God’s Providence Is Real

Jun 25, 2017: 12th Sunday in Ordinary Time

Jeremiah 20:10-13
Psalms 69:8-10, 14, 17, 33-35
Romans 5:12-15
Matthew 10:26-33
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God hears the cry of the poor! That is what today’s Psalm tells us. The First Reading says the same thing: “Praise the Lord, for he has rescued the life of the poor from the power of the wicked!” Jeremiah jubilantly proclaims God’s power and faithfulness: “But the Lord is with me, like a mighty champion,” he says, “my persecutors will stumble, they will not triumph.”

These are beautiful words. However, are they too good to be true? Does God really hear the cry of the poor? What about the 115,000 unborn babies worldwide who will be murdered in their mothers’ wombs today? What about the 10 million children worldwide who are trafficked into slavery every year? What about the 1440 people throughout the world who will commit suicide today? What about the countless victims of natural disasters, war, and poverty? What about the agonizing moral and emotional suffering hidden in our own hearts and our neighbors’? Is the Lord really with us? Is he really a mighty champion?

Yes. Yes. Yes.

Not a sparrow alights on the ground without the Father’s knowledge.

Every hair on every head is counted. Jesus used those striking images so that there would be absolutely no doubt left in our minds: God is watching over all of us and guiding the course of history — nothing escapes His providential care. If it ever seems otherwise, that’s only because we are not looking at the whole story. Reality, Jesus teaches us, includes eternity. “Do not be afraid of those who kill the body but cannot kill the soul.” God’s Providence is real. It will never let us down. Every evil deed will be set right, and every prayer will be answered.

Thousands of people convert to Catholicism every year. Each one of them has a unique story. Moreover, every single story is an advertisement for the reality of God’s providence.

Take Jennie Bee Heaton, for example. Born and raised Buddhist in Malaysia, at age 30 she married a Catholic and moved to England. She started going to Mass with her husband and tried to familiarize herself with the Catholic faith — but her heart was not in it. In September 2005, they made a pilgrimage to the tomb of St. John Paul II. There, by chance, they met Br Branigan Sherman, originally from California, who was studying for the priesthood in Rome. Their conversation turned to the faith, and Jennie mentioned her doubts. Br Branigan asked what they were, but she shrugged him off “Too many to talk about!” she told him. For the next two years, they kept in touch by email: she would send questions, and Br Branigan would send answers — but she was still keeping God at a distance. At Christmas 2007, Terry and Jennie returned to Rome for Br Branigan’s priestly ordination. The ceremony and Fr Branigan’s first Mass moved her to tears. “I could not stop crying,” she wrote later. “It was like this turmoil was bubbling inside me. I had to speak with Fr Branigan!”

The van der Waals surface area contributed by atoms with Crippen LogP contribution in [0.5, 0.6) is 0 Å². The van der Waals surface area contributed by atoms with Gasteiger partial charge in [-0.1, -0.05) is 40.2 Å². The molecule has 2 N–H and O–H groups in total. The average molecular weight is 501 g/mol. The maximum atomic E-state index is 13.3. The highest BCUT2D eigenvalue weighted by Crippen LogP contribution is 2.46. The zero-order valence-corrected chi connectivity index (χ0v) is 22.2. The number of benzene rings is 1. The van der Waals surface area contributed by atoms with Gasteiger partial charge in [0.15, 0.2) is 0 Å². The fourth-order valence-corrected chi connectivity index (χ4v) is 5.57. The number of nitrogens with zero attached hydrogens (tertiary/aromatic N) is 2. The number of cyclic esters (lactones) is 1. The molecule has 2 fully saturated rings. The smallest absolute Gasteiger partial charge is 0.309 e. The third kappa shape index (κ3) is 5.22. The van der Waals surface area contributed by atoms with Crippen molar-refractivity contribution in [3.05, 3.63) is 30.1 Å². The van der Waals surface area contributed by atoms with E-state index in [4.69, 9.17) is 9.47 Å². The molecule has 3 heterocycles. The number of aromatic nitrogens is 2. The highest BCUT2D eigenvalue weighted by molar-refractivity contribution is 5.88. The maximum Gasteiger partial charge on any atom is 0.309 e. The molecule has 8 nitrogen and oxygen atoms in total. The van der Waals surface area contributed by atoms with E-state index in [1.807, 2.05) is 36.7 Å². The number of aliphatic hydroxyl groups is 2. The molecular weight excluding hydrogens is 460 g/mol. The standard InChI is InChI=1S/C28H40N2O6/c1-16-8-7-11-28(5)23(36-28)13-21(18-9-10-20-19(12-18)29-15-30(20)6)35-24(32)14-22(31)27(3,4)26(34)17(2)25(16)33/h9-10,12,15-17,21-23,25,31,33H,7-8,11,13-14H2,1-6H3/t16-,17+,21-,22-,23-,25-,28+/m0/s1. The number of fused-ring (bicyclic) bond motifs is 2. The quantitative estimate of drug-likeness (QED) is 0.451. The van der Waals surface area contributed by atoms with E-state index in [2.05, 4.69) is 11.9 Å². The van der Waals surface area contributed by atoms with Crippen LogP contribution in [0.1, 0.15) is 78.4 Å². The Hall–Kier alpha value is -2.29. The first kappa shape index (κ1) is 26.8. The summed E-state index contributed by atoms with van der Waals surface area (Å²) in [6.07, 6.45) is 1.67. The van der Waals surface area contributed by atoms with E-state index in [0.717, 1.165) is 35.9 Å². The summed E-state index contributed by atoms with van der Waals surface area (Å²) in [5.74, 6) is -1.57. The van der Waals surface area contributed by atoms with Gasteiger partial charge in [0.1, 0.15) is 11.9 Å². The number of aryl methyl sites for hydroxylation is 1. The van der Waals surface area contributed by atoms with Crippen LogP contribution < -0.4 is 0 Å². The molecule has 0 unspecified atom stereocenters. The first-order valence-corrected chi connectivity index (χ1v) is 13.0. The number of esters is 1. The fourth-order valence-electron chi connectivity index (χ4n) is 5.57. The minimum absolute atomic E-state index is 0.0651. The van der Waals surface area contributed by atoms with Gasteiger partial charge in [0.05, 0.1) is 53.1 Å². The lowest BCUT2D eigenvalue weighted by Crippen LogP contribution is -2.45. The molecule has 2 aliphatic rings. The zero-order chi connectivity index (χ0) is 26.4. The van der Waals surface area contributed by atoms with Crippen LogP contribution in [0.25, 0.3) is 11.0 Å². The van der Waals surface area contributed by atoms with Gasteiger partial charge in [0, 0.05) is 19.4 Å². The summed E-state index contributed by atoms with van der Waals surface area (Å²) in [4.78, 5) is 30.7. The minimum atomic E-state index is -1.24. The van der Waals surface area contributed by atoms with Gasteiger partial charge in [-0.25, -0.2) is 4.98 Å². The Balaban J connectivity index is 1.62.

When they finally had a chance to speak, Fr Branigan told her the story about the man who thought he trusted in God’s providence. A flood comes and he is first offered escape in a car, then in a boat, and finally, as the water is rising, in a helicopter, but every time he refuses, saying, “No, God will save me!” When he dies and goes to Judgment, he asks God, “Why didn’t you save me?” God responds, “I sent you a car, then a boat, then a helicopter, what more could you want?”

Their last day in Rome Terry and Jennie went into St Peter’s Basilica for a final look around before heading to the airport. Confused and frustrated with so many conflicting emotions and thoughts going through her soul, Terrie found herself in front of the statue of St Peter. “You saw Jesus.” she prayed, “but you doubted Him and you rejected Him three times! So how can you expect me to believe? Help me then, show me what to do!” Suddenly — it hit her like a ton of bricks — she realized, “Oh my God! Fr Branigan is my helicopter!” As soon as she could, she called up Fr Branigan: “Fr. Branigan, you are my helicopter!” she blurts out. Silence, then laughter, then tears. A few months later, at the Easter Vigil 2008, in Rome, Fr Branigan baptized Jennie.

God’s providence is real. As the Catechism tells us in its very first paragraph, “For this reason, at every time and in every place, God draws close to man. He calls man to seek Him, to know Him, to love Him with all his strength. He calls together all men, scattered and divided by sin, into the unity of His family, the Church.” Nothing escapes God’s all-loving, all-powerful providence.

This should be a source of comfort for us.

No matter how dark the tunnel of life gets, as Christians, we are always able to see a light ahead, our resurrected Lord.

Today, when Jesus renews His commitment to us in this Mass, let’s thank Him for this great gift.

However, taking comfort in this truth is only half the story.

The reality of God’s providence has another practical consequence: it gives us supernatural courage. Courage gives us strength to resist enemies and overcome obstacles. Believing in God’s providence helps us do that, because it reminds us that we are never fighting alone. Courage also gives us strength to undertake worthwhile but difficult projects, to set out to do great things for God and neighbor. Believing in God’s providence helps us do that too, because we know that if we are striving to do great things for God, He will, as St. Paul once wrote, make all things work together to help us.

What great thing has God put on your heart? What project has the Holy Spirit planted in the back of your mind?

Today, as we renew our faith in God’s providence, let’s claim that supernatural courage and move that project forward.

After all, doing great things for Christ is what we were made for.

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